It’s been nearly 23 years since Darren and Jennie Russell-Smith put on their first festival then called Holidays In The Sun. From those early steps the festival has had a name change, to Rebellion, and a location change, from Morecambe to Blackpool. It’s also become the world’s biggest and best known punk gathering. Devolution chatted to festival founder Jennie and takes a look at what fans can expect this year.
Rebellion has come such a long way in those two decades or so. The town of Blackpool has welcomed the annual punk invasion with open arms developing a truly symbiotic relationship with a music community many might have had great reservations about. With the Winter Gardens playing host to an event spread across seven stages and lasting four full days it’s a herculean task to get everything organised. And this is a festival that prides itself on not having any corporate big money backing.
Jennie: “It’s been 23 years. We never thought it would last this long or that it would grow to become so big. Myself and Darren still love doing it. If anything we have more hunger for it now than we ever had have, we love it that much. Blackpool is used to dealing with hen nights and stag dos so they’re used to people coming to have a good time. They’ve found that punks are generally decent and well behaved people so they are happy to have us.”
This year sees The Descendents, The Damned, Cock Sparrer and The Stranglers taking top billing on each of the evenings. There’s a huge amount of love for the veteran acts but as the recent very sad loss of Pete Shelley of the Buzzcocks has demonstrated, no one will be around forever. So there is a real need to see who is coming through. Fortunately it looks like the well is far from dry.
Jennie: “There are so many great bands coming through. Shvpes and Idles are both doing really well. We love seeing the new younger bands doing so well and there’s so much talent out there at the moment.”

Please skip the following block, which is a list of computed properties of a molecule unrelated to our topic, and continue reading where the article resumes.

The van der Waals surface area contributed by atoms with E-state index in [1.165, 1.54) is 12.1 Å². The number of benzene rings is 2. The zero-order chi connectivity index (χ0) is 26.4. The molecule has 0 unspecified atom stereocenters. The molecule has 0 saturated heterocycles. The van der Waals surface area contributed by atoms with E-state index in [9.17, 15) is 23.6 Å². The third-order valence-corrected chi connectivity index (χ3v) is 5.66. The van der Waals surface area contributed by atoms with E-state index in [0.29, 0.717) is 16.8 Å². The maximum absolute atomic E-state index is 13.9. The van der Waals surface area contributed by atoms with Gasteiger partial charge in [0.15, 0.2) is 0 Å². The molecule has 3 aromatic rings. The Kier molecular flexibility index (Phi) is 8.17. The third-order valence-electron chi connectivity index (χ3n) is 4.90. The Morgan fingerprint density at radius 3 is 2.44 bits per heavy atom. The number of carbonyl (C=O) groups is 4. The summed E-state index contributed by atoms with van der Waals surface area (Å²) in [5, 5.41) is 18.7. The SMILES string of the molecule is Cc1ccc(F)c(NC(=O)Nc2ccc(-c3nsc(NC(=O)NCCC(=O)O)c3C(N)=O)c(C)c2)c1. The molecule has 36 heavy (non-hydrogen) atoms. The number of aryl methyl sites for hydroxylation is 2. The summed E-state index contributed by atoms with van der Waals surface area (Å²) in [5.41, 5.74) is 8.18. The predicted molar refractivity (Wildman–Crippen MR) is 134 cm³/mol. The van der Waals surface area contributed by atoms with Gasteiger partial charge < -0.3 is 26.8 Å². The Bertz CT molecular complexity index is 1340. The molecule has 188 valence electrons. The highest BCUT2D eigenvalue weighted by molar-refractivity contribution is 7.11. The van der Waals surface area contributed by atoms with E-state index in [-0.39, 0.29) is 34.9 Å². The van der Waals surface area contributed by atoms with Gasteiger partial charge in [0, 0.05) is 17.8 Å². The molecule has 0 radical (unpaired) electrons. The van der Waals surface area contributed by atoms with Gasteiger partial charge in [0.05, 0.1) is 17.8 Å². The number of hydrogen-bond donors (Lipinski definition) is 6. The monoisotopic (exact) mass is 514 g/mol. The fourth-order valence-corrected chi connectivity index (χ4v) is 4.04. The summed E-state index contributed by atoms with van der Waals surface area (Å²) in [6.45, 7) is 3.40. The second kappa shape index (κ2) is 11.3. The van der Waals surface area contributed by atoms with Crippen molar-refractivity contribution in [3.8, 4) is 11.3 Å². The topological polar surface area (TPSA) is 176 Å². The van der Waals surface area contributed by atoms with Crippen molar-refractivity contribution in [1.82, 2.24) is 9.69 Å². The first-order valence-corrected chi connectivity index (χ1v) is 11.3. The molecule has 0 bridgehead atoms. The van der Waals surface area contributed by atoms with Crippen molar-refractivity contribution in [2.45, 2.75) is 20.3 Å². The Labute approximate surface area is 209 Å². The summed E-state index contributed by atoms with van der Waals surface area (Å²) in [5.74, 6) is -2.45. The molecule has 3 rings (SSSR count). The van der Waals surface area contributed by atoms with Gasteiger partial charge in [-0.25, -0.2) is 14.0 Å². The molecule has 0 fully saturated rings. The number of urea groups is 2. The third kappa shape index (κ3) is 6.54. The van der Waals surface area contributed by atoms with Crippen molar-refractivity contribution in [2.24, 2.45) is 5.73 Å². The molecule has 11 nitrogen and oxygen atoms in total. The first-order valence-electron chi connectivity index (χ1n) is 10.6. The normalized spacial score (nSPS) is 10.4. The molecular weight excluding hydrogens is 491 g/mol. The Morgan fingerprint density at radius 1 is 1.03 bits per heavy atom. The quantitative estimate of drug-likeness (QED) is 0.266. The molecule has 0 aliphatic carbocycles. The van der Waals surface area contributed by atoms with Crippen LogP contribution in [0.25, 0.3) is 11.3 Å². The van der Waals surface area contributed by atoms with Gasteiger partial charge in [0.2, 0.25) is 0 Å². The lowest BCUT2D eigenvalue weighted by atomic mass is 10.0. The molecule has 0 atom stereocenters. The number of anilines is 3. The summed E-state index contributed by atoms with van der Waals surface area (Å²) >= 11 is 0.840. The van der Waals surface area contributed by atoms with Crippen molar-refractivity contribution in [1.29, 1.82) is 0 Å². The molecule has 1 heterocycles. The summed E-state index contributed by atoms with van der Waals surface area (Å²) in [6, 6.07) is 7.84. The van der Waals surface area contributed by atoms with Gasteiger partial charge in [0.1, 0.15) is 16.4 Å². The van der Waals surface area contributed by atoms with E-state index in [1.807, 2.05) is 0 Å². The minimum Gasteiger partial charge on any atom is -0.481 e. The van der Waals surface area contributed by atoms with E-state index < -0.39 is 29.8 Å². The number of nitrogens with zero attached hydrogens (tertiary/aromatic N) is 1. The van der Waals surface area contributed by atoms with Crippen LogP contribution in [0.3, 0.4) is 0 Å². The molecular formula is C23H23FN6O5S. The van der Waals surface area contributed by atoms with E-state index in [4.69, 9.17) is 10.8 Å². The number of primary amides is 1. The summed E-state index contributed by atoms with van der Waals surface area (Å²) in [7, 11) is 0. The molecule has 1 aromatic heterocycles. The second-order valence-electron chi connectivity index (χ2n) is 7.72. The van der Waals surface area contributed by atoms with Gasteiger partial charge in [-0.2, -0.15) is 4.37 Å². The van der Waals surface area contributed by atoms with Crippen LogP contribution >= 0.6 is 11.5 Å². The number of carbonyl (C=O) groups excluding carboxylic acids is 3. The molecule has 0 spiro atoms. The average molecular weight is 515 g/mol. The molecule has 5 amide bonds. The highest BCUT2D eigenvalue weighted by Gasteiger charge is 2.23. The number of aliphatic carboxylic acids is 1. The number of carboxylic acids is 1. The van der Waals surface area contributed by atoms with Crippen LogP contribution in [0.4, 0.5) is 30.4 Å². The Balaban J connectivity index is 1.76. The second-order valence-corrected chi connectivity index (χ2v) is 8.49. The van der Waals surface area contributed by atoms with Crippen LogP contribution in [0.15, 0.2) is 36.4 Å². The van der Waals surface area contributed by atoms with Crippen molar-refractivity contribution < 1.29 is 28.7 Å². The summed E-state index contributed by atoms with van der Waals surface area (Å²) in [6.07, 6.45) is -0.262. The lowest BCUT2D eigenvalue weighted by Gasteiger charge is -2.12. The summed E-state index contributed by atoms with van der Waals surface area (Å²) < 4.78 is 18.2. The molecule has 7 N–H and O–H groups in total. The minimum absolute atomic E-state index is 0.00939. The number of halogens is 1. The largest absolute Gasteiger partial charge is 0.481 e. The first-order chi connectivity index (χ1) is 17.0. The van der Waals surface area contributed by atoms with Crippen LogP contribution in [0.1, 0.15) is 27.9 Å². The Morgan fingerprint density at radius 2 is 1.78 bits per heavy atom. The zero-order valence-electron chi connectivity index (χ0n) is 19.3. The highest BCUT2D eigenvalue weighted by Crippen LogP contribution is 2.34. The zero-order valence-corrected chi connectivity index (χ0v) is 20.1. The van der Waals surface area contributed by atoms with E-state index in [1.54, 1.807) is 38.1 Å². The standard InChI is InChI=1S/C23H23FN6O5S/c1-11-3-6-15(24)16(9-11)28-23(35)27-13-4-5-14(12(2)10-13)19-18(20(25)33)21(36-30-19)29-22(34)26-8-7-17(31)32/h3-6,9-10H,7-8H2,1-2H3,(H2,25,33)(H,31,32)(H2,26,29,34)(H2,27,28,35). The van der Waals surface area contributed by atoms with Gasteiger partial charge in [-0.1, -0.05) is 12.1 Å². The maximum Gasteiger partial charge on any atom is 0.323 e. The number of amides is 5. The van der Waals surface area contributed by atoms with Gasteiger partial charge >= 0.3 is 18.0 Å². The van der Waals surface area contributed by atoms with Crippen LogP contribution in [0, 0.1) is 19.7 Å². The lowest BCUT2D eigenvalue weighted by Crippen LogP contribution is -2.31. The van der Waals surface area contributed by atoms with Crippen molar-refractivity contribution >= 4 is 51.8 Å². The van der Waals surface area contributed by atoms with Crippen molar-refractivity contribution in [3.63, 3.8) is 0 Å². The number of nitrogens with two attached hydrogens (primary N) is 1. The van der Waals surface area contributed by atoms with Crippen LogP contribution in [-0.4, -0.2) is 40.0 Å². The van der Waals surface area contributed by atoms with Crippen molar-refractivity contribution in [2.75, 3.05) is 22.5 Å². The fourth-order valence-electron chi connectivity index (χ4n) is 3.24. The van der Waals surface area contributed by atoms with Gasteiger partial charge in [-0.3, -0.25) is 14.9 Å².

There’s a real emphasis at Rebellion on encouraging new young acts. The festival runs an introducing stage (the RIS stage) for the whole of the festival and it’s here that you can find bands that could end up as headliners of the future. One feature of the RIS stage is that some acts are selected to come back and play one of the other stages the following year. A few cement their place at Rebellion as regulars. Bands being promoted up from playing the RIS this year include Pretty Addicted, Migrana Social and Diablofurs while those appearing for the very first time include Tokyo Taboo, Petty Phase and the wonderfully named Cockwomble.
Jennie: “Jonny ( RIS booker) is out all year watching bands and we also listen to what the fans are saying. So we can go and check out suggestions. There are some wonderful bands from all around the world. The scene is very healthy at the moment. There is such a diversity in the music they play too which is important.”
While the selection process for booking bands is made purely on merit it’s very noticeable that female artists feature more heavily at Rebellion than at pretty much any other music festival of any genre. The inclusiveness and natural gender equality of the punk ethic has found its way into the booking process in the most organic of ways.
Jennie: “There are a huge number of very talented women musicians out there and they are getting booked on merit. We have always been keen to support female artists and the punk community is very supportive.”
Billed as a punk festival Rebellion has an astonishing level of diversity from the more traditional sounds you’d expect to acts more closely related to grunge, rock and even electronica. It must be one of the only places a cricket themed Oi band, Geoffrey Oicott, can be found alongside the grunge of Hands Off Gretel and the pop rock of Queen Zee. Almost every corner of the planet is represented too, this is a truly international event that has moved with the times. There’s even an acoustic stage where you can chill out to live music.
Jennie: “I think its core is still the same but it has developed and changed with the years. It is more diverse now. The people on the scene are tolerant and friendly which is what is at its heart. I’m not really sure punk has even reached its peak yet. I love to think it’ll be around for a very long time to come.”
You’ll find all ages at the Winter Gardens in early August. The overriding feeling you get at Rebellion Festival is a sense of family. This is a celebration of not just music but a way of life, and a way to live life.
Rebellion Festival 2019 takes place at the Winter Gardens in Blackpool on August 1st, 2nd, 3rd and 4th